USC Viterbi Engineer Builds Bridge from San Diego to Tijuana

| July 8, 2020

Viry Martino, a USC Viterbi alumna and civil engineer, played a critical role in the construction of the Cross Border Xpress

Martino

Martino played a critical role in the construction of the Cross Border Xpress, which links San Diego, California to Tijuana, Mexico. Photo Courtesy of Viry Martino

When Viry Martino was in high school, she dreamed about becoming an engineer and one day “building a bridge.”

Martino, B.S. CE ’10, M.S. CEM ’11, made her dreams a reality when between 2013 and 2015 she worked as a project engineer on the construction of a bridge that links the United States and Mexico.

The Cross Border Xpress, or CBX, opened to the public on Dec. 9, 2015, connecting the Tijuana International Airport with a terminal in San Diego. In the process, it became the first bridge to connect the United States to a foreign airport terminal. Built by Turner Construction, the 390-foot pedestrian bridge serves millions of travelers by streamlining the process of crossing the border. Before its construction, pedestrians had to wait in long lines at San Ysidro or Otay Mesa ports of entry, busy land border crossings between San Diego and Tijuana. CBX now allows passengers to avoid these delays and cross the border in as little as 15 to 20 minutes.

“The successful completion of the CBX project greatly reinforced the binational partnership between the U.S. and Mexico and has served as an exemplary model that collaboration is the key to success,” said Martino, a CBX project engineer who played a major role in the project. “Serving as a liaison in this effort is one of my biggest prides, and I know this helped lead both teams to efficiency and comradery.”

Because of her positive relationship with the CBX client group, Martino was selected as the very first person to cross the bridge when it opened to the public in 2015.

The project was unique because construction began on U.S. soil and was completed on Mexican soil, requiring careful collaboration between American and Mexican contractors. Martino has been a part of project teams in the construction of developments like the CBX bridge and facilities ranging in healthcare, education, aviation, hospitality, and more. Martino’s unique skills, experiences and education made her role in this project critical. As a project engineer, Martino’s job was to build the project “on paper.” She managed the product submittals for materials that would be installed on the job, reviewed shop drawings to verify dimensions of the structure, and managed field coordination between subcontractors.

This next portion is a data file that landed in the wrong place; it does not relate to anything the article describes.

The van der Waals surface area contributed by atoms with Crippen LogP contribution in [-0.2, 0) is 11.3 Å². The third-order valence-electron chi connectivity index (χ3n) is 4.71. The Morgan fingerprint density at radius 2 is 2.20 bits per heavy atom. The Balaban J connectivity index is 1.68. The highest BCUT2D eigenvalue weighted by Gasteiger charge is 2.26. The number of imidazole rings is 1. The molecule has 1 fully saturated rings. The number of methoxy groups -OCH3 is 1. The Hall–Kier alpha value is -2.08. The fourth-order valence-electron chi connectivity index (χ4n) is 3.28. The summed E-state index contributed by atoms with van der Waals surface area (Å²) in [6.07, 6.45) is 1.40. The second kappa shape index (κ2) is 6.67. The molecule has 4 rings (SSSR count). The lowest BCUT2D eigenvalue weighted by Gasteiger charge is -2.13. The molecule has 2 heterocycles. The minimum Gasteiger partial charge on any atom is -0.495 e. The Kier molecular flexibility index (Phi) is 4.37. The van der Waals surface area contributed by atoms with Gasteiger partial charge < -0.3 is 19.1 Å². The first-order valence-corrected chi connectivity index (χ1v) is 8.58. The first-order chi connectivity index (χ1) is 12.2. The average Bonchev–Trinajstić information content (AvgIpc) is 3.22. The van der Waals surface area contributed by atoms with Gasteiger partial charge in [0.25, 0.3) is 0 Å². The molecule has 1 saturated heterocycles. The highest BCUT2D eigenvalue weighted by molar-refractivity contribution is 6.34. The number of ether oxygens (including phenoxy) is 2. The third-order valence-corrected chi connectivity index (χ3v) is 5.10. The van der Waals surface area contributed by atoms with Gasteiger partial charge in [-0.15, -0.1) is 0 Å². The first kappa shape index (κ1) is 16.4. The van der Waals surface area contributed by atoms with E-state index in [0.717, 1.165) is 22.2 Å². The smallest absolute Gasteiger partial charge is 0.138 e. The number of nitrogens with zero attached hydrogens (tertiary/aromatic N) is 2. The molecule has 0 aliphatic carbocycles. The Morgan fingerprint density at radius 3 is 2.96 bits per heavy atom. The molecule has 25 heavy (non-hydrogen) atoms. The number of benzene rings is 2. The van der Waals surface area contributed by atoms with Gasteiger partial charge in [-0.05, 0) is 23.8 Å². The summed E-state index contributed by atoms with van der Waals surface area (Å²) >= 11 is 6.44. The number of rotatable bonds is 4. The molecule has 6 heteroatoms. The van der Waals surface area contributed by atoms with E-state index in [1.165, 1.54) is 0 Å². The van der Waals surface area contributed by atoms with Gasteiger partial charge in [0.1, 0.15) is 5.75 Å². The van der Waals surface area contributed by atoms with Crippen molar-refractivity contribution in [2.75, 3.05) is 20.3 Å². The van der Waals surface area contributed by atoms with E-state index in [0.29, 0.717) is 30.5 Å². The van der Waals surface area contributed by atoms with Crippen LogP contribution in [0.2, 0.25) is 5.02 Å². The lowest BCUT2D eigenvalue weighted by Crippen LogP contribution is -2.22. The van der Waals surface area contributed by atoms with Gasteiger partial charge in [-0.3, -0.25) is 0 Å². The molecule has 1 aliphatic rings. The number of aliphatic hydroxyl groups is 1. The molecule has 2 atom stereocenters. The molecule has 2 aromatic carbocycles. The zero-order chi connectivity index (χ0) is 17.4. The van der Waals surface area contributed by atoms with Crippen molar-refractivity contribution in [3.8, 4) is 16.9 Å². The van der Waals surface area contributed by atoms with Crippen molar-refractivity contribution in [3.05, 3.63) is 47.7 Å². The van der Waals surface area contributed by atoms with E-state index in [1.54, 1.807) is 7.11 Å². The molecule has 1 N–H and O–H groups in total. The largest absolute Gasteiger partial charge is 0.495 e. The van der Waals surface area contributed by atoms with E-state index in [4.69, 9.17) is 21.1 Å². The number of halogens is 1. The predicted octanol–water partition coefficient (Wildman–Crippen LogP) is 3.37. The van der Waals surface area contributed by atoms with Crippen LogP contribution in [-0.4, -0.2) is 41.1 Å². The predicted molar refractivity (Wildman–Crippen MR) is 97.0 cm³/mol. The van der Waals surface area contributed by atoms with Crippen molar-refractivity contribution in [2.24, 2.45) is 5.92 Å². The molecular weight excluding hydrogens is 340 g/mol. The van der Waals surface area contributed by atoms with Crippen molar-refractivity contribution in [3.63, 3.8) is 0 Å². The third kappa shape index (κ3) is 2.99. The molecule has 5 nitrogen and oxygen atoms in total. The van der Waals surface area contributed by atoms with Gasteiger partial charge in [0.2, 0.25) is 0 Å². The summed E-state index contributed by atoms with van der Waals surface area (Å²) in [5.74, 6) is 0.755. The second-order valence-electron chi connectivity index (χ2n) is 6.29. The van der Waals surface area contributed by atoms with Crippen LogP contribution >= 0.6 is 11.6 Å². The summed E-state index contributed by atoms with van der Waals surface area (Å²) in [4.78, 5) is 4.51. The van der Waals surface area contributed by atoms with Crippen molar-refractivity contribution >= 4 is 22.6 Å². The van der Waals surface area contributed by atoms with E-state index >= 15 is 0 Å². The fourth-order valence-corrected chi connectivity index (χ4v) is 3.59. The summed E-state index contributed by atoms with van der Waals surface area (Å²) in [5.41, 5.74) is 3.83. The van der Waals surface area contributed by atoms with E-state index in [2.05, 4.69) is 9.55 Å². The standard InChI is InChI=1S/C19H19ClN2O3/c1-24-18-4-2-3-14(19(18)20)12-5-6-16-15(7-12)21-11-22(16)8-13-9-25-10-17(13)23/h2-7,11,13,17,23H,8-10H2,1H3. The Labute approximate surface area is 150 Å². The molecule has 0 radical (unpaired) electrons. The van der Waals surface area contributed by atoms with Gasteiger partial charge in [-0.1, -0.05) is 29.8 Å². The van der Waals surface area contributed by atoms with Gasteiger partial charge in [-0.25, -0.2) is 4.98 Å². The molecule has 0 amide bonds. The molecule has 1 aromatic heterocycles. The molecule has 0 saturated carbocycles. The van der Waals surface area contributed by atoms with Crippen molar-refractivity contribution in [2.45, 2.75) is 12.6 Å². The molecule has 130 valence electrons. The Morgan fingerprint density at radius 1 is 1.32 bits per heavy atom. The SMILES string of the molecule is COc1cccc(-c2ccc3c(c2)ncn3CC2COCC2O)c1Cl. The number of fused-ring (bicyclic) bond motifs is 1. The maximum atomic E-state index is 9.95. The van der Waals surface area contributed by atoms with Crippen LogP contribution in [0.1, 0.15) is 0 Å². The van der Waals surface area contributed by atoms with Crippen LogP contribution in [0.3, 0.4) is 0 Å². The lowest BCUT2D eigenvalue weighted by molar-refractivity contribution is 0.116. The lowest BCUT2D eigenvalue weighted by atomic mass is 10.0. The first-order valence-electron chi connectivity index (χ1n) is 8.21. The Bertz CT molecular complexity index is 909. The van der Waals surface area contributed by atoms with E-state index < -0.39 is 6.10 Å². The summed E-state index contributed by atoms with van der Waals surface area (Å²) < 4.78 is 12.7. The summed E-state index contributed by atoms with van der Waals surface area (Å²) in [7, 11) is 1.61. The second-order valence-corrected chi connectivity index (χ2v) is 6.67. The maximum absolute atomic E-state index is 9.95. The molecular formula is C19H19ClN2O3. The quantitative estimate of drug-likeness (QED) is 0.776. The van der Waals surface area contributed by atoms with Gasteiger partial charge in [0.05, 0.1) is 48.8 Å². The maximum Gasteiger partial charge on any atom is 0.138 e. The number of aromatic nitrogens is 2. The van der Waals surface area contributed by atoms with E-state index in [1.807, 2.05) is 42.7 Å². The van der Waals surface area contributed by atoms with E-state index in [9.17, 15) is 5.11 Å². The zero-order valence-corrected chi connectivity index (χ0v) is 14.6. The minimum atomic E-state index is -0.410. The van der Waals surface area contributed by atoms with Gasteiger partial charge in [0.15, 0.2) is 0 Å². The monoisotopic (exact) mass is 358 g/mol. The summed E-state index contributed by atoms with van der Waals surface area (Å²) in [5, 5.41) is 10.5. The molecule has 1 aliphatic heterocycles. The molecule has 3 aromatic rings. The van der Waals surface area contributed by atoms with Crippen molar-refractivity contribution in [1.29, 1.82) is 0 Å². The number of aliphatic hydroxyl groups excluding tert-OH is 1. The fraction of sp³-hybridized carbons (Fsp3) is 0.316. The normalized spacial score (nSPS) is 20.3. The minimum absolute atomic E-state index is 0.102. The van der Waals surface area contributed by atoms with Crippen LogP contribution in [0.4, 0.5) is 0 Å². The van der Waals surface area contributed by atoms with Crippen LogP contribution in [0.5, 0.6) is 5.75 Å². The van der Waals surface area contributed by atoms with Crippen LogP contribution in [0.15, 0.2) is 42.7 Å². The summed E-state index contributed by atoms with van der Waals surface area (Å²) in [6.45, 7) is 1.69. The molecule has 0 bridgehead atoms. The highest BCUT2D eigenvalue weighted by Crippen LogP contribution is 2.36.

In addition to her engineering expertise, Martino, who was born and raised in Tijuana, Mexico, took on the responsibility of helping to translate communications between English and Spanish-speaking workers.

“I assisted not only with building a physical bridge, but also with building a cultural one, bridging the gap during multiple coordination efforts with several U.S. and Mexican agencies, designers and contractors,” Martino said.

Martino holding a field coordination meeting with a Mexican architect, with the international fence as a barrier between them. Photo Courtesy of Viry Martino

She worked as both a project estimator and later a project engineer for the construction of CBX. As a project estimator, she spent over a year in preconstruction to help secure a contract for the project. She took on the role of project engineer when construction began in 2013, managing, she said, “more than $17 million in structural trades, interior construction, and architectural finishes.”

“There is something so special about seeing something physically built,” Martino said. “I’ve slowly left a bit of my legacy in the projects I have been a part of, and it’s an immense pride to know that I’ve played my part in the growth and development of our cities.”

Martino began working full time for Turner Construction in 2009. But her relationship with her future employer began a couple of years earlier when the company hosted a tailgate recruiting event at Trojan football game.

“I eagerly showed up, resume in hand, prior to heading out to the Coliseum,” Martino remembered. “Making the connection there eventually led to my first summer internship at Turner, and fast forward over a decade and I’m still loving my career with them.”

Today, she works as a senior estimator responsible for developing project cost estimates for tenant improvement projects and commercial developments based on either conceptual renderings or fully developed design documents. “I love that by working with Turner, one of the largest contractors in the country, I get to be part of major projects that change American cities,” Martino said.

Growing up in Tijuana, Martino spoke Spanish as her first language, and formally began learning English in middle school. She moved to the United States in 2005 to attend Southwestern Community College in Chula Vista, California. Two years later, Martino transferred to USC, where she excelled academically and served as an officer for both the Construction Management Association of America and the Associated General Contractors USC student clubs. Martino has dual U.S.-Mexican citizenship.

Martino believes that a successful engineer not only has excellent technical skills, but also knows how to build and foster relationships. “In my industry, I constantly have to switch hats from working with prominent clients to coordinating work with construction tradesmen, oftentimes in Spanish,” she said.

In 2019, Martino gave birth to a son with her husband, Sergio Perez. As a woman in a male-dominated field, becoming a mother came with challenges that Martino faced with strength and resilience. “I’d like to think that I am paving a path to advance what it means to be a woman and an emerging leader in the construction industry,” she said.

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